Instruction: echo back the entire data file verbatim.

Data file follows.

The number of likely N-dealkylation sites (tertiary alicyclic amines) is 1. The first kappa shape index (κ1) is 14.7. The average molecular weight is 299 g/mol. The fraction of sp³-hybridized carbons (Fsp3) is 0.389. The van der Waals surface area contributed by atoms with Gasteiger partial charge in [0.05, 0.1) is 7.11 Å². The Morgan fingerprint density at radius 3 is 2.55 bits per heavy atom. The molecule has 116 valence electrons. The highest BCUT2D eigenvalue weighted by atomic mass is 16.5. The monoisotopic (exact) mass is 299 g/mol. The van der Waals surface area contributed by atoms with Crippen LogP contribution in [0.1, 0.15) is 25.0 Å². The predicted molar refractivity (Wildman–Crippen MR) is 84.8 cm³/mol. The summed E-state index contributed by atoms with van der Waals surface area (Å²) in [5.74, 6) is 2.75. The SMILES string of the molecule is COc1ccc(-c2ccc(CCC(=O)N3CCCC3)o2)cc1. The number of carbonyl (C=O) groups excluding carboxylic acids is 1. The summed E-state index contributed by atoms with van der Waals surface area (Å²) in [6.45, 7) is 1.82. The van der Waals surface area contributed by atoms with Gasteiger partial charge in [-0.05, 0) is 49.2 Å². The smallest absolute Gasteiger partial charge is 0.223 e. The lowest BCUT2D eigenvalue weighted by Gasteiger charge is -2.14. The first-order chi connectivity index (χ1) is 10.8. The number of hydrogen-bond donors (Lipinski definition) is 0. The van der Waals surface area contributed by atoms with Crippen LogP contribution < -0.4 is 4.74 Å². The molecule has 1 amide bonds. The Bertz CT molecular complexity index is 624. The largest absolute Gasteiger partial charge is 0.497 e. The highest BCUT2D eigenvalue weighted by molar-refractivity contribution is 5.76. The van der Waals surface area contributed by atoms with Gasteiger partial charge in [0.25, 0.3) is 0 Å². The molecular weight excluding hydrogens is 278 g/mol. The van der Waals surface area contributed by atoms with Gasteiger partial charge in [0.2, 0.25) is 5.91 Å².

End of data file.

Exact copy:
The number of likely N-dealkylation sites (tertiary alicyclic amines) is 1. The first kappa shape index (κ1) is 14.7. The average molecular weight is 299 g/mol. The fraction of sp³-hybridized carbons (Fsp3) is 0.389. The van der Waals surface area contributed by atoms with Gasteiger partial charge in [0.05, 0.1) is 7.11 Å². The Morgan fingerprint density at radius 3 is 2.55 bits per heavy atom. The molecule has 116 valence electrons. The highest BCUT2D eigenvalue weighted by atomic mass is 16.5. The monoisotopic (exact) mass is 299 g/mol. The van der Waals surface area contributed by atoms with Crippen LogP contribution in [0.1, 0.15) is 25.0 Å². The predicted molar refractivity (Wildman–Crippen MR) is 84.8 cm³/mol. The summed E-state index contributed by atoms with van der Waals surface area (Å²) in [5.74, 6) is 2.75. The SMILES string of the molecule is COc1ccc(-c2ccc(CCC(=O)N3CCCC3)o2)cc1. The number of carbonyl (C=O) groups excluding carboxylic acids is 1. The summed E-state index contributed by atoms with van der Waals surface area (Å²) in [6.45, 7) is 1.82. The van der Waals surface area contributed by atoms with Gasteiger partial charge in [-0.05, 0) is 49.2 Å². The smallest absolute Gasteiger partial charge is 0.223 e. The lowest BCUT2D eigenvalue weighted by Gasteiger charge is -2.14. The first-order chi connectivity index (χ1) is 10.8. The number of hydrogen-bond donors (Lipinski definition) is 0. The van der Waals surface area contributed by atoms with Crippen LogP contribution < -0.4 is 4.74 Å². The molecule has 1 amide bonds. The Bertz CT molecular complexity index is 624. The largest absolute Gasteiger partial charge is 0.497 e. The highest BCUT2D eigenvalue weighted by molar-refractivity contribution is 5.76. The van der Waals surface area contributed by atoms with Gasteiger partial charge in [0.25, 0.3) is 0 Å². The molecular weight excluding hydrogens is 278 g/mol. The van der Waals surface area contributed by atoms with Gasteiger partial charge in [0.2, 0.25) is 5.91 Å².